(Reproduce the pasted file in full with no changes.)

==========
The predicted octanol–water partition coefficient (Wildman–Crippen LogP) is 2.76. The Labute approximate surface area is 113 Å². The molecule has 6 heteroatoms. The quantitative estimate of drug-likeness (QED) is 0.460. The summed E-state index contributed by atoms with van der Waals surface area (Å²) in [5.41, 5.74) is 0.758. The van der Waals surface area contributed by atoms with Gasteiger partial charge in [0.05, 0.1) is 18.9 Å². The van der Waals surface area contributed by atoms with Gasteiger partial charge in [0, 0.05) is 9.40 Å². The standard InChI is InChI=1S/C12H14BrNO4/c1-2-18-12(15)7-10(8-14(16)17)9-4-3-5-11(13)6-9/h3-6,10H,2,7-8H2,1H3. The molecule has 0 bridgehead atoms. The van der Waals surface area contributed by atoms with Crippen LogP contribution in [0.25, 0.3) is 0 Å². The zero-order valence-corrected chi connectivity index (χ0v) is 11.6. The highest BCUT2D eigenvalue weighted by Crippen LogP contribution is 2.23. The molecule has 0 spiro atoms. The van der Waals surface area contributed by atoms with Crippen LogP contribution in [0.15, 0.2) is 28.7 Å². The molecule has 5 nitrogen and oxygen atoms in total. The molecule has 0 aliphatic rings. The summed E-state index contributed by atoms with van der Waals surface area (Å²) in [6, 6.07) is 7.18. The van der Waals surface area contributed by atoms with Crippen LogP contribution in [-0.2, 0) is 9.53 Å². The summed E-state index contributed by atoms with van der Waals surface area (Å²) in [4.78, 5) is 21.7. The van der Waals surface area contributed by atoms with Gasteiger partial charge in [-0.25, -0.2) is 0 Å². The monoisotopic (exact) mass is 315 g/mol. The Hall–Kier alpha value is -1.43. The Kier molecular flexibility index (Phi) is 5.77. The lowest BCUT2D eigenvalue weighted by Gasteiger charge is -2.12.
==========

The predicted octanol–water partition coefficient (Wildman–Crippen LogP) is 2.76. The Labute approximate surface area is 113 Å². The molecule has 6 heteroatoms. The quantitative estimate of drug-likeness (QED) is 0.460. The summed E-state index contributed by atoms with van der Waals surface area (Å²) in [5.41, 5.74) is 0.758. The van der Waals surface area contributed by atoms with Gasteiger partial charge in [0.05, 0.1) is 18.9 Å². The van der Waals surface area contributed by atoms with Gasteiger partial charge in [0, 0.05) is 9.40 Å². The standard InChI is InChI=1S/C12H14BrNO4/c1-2-18-12(15)7-10(8-14(16)17)9-4-3-5-11(13)6-9/h3-6,10H,2,7-8H2,1H3. The molecule has 0 bridgehead atoms. The van der Waals surface area contributed by atoms with Crippen LogP contribution in [0.25, 0.3) is 0 Å². The zero-order valence-corrected chi connectivity index (χ0v) is 11.6. The highest BCUT2D eigenvalue weighted by Crippen LogP contribution is 2.23. The molecule has 0 spiro atoms. The van der Waals surface area contributed by atoms with Crippen LogP contribution in [0.15, 0.2) is 28.7 Å². The molecule has 5 nitrogen and oxygen atoms in total. The molecule has 0 aliphatic rings. The summed E-state index contributed by atoms with van der Waals surface area (Å²) in [6, 6.07) is 7.18. The van der Waals surface area contributed by atoms with Crippen LogP contribution in [-0.2, 0) is 9.53 Å². The summed E-state index contributed by atoms with van der Waals surface area (Å²) in [4.78, 5) is 21.7. The van der Waals surface area contributed by atoms with Gasteiger partial charge in [-0.25, -0.2) is 0 Å². The monoisotopic (exact) mass is 315 g/mol. The Hall–Kier alpha value is -1.43. The Kier molecular flexibility index (Phi) is 5.77. The lowest BCUT2D eigenvalue weighted by Gasteiger charge is -2.12.